A Salty Mystery

Why would anyone copy this old picture postcard?

By Jeffrey Dodge ~ Images Courtesy Jeffrey Dodge

Why, in the early 1920s, would someone on Grand Turk island want to copy a specific 1906 picture postcard that was out of print and no longer obtainable? Was the picture on this 1906 postcard of special interest to someone? Most likely. What was this “important” picture? It was a circa 1875 steam-operated salt grinding plant on Grand Turk. 

This picture from the 1906 postcard illustrates how the circa 1875 steam-operated salt grinding mill on Grand Turk was structured.

The only explanation that makes sense is that someone, perhaps a photographer but most likely someone else, wanted multiple postcards made from a picture of this salt grinding facility because he or she was somehow associated with it.  

Ground salt, known as fish salt, was important to the salt industries on South Caicos, Grand Turk and Salt Cay because it commanded a higher price than unprocessed coarse salt. The reason? The fishermen and fish packers in New England and Nova Scotia required it to preserve fish. 

Josiah A. Frith and Jeremiah D. Murphy formed the firm of Frith and Murphy in 1873 and imported the first steam machine for grinding salt to the Turks & Caicos Islands in 1874—specifically, to South Caicos. Within a year, two such steam grinding machines were operating on Grand Turk. A few years later there were three steam grinding facilities there and two on South Caicos. Steam- operated salt grinding never reached Salt Cay. Instead, Salt Cay turned to wind to power their salt grinding machinery.

The steam-operated salt grinding installation pictured in the 1906 postcard consisted of three parts—a building to house the steam boiler and engine, a wooden hopper shaped in the form of a shallow vee and a warehouse where the ground salt was stored. The two buildings in picture below were connected by the hopper.

The grinding process began by unloading coarse salt from donkey carts onto the hopper. Two men on the hopper would push and shovel the salt down an opening where a crusher would grind it. The ground salt would fall onto a conveyor belt that moved it to the warehouse for storage prior to shipping.

Back to the postcard and the copies produced some 20 years after the original postcard was published. Apparently, someone wanted postcards made of this specific salt grinding facility. Who owned the one pictured in the original postcard is unknown, but it is possible that it was Harrow Murphy. Harrow Murphy died in 1910 so perhaps one of his sons wanted to have this old postcard copied. A more likely possibility, however, is that Frith Bros. & Company, the managers of the Murphy salt business after Harrow Murphy’s death, wanted these postcards to use for promotional purposes or to sell in their store.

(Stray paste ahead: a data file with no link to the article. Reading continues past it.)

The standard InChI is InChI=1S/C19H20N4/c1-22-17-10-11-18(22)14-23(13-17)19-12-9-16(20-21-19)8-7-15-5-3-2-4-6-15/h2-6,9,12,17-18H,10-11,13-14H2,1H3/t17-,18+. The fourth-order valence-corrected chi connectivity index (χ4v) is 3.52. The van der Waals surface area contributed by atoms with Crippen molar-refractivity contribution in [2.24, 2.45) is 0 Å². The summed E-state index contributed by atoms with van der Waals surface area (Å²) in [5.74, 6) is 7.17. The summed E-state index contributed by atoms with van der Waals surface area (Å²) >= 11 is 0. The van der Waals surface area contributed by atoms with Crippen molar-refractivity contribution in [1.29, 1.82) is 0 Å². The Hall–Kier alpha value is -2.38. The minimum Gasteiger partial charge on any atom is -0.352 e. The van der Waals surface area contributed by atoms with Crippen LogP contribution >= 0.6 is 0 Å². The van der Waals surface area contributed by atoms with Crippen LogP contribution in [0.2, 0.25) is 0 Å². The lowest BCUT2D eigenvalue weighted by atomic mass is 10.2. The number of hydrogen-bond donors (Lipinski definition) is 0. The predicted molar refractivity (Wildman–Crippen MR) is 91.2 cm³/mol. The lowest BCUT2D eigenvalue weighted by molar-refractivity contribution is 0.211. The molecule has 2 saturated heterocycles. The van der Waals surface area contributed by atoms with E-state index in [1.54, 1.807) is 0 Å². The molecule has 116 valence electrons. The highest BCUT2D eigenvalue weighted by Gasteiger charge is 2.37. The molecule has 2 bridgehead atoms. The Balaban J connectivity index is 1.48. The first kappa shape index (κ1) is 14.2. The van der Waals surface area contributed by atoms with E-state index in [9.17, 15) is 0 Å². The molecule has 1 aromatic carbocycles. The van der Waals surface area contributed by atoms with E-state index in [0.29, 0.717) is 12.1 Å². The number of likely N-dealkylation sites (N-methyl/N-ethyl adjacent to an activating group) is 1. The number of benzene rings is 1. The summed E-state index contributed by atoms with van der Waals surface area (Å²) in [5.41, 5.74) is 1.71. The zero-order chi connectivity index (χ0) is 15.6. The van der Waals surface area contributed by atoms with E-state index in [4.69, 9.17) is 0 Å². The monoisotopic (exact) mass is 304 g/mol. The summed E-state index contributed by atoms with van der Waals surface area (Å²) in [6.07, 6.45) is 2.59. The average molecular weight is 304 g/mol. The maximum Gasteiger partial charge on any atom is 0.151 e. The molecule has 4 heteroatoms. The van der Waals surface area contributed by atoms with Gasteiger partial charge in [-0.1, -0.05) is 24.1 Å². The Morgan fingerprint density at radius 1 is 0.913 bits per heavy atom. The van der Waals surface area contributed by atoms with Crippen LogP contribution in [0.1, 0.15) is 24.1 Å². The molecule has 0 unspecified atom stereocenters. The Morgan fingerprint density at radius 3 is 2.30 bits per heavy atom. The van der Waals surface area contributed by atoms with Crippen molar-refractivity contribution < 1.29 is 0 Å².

What makes this postcard copying process interesting is that the postcard being copied had been used and stamped, so the photographer had to cover the stamp with something, probably black paper, before he photographed it. You just can see the stamp perforations at the bottom of the black box used to hide the stamp. After the photographer took the photo of the 1906 postcard, he printed multiple copies of it onto photographic paper designed for postcards—the same size as a postcard and with lines for the mailing address. Postcards printed directly from a negative onto photographic paper sized for use as postcards are known as real photo postcards (RPPC). 

There are three known examples of these postcard copies and all were mailed from Grand Turk. One is postmarked 1925 and two were postmarked 1936.

I ask myself, why would anyone want this particular image and use it to make multiple postcards in the 1920s? Was it intended to promote fish salt to prospective buyers? What makes this image so special to someone? Can anyone reading this article help solve this mystery? If so, contact Jeffrey Dodge at 

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